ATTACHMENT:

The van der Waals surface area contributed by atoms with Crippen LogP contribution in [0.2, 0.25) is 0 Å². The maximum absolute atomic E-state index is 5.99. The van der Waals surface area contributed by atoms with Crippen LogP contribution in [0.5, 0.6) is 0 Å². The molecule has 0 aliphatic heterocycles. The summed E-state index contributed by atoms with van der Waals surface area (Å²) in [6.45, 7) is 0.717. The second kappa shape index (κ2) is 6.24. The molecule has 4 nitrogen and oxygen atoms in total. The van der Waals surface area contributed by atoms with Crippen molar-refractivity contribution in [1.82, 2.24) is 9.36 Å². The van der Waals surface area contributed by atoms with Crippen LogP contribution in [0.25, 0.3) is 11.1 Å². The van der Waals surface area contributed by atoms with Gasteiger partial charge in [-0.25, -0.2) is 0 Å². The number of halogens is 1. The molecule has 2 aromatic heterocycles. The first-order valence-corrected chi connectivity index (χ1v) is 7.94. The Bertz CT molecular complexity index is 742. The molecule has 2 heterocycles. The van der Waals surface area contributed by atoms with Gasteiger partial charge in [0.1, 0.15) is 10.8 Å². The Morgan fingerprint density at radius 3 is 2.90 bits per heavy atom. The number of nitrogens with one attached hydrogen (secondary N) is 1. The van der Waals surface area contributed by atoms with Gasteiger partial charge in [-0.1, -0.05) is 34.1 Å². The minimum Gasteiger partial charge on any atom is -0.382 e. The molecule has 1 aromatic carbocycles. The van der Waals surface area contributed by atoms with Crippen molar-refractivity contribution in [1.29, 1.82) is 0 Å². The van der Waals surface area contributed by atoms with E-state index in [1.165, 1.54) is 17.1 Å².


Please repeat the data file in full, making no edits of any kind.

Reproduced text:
The van der Waals surface area contributed by atoms with Crippen LogP contribution in [0.2, 0.25) is 0 Å². The maximum absolute atomic E-state index is 5.99. The van der Waals surface area contributed by atoms with Crippen LogP contribution in [0.5, 0.6) is 0 Å². The molecule has 0 aliphatic heterocycles. The summed E-state index contributed by atoms with van der Waals surface area (Å²) in [6.45, 7) is 0.717. The second kappa shape index (κ2) is 6.24. The molecule has 4 nitrogen and oxygen atoms in total. The van der Waals surface area contributed by atoms with Crippen molar-refractivity contribution in [1.82, 2.24) is 9.36 Å². The van der Waals surface area contributed by atoms with Crippen LogP contribution in [0.25, 0.3) is 11.1 Å². The van der Waals surface area contributed by atoms with Gasteiger partial charge in [-0.25, -0.2) is 0 Å². The number of halogens is 1. The molecule has 2 aromatic heterocycles. The first-order valence-corrected chi connectivity index (χ1v) is 7.94. The Bertz CT molecular complexity index is 742. The molecule has 2 heterocycles. The van der Waals surface area contributed by atoms with Gasteiger partial charge in [0.1, 0.15) is 10.8 Å². The Morgan fingerprint density at radius 3 is 2.90 bits per heavy atom. The number of nitrogens with one attached hydrogen (secondary N) is 1. The van der Waals surface area contributed by atoms with Gasteiger partial charge in [-0.1, -0.05) is 34.1 Å². The minimum Gasteiger partial charge on any atom is -0.382 e. The molecule has 1 aromatic carbocycles. The van der Waals surface area contributed by atoms with Crippen molar-refractivity contribution in [1.29, 1.82) is 0 Å². The van der Waals surface area contributed by atoms with E-state index in [1.165, 1.54) is 17.1 Å².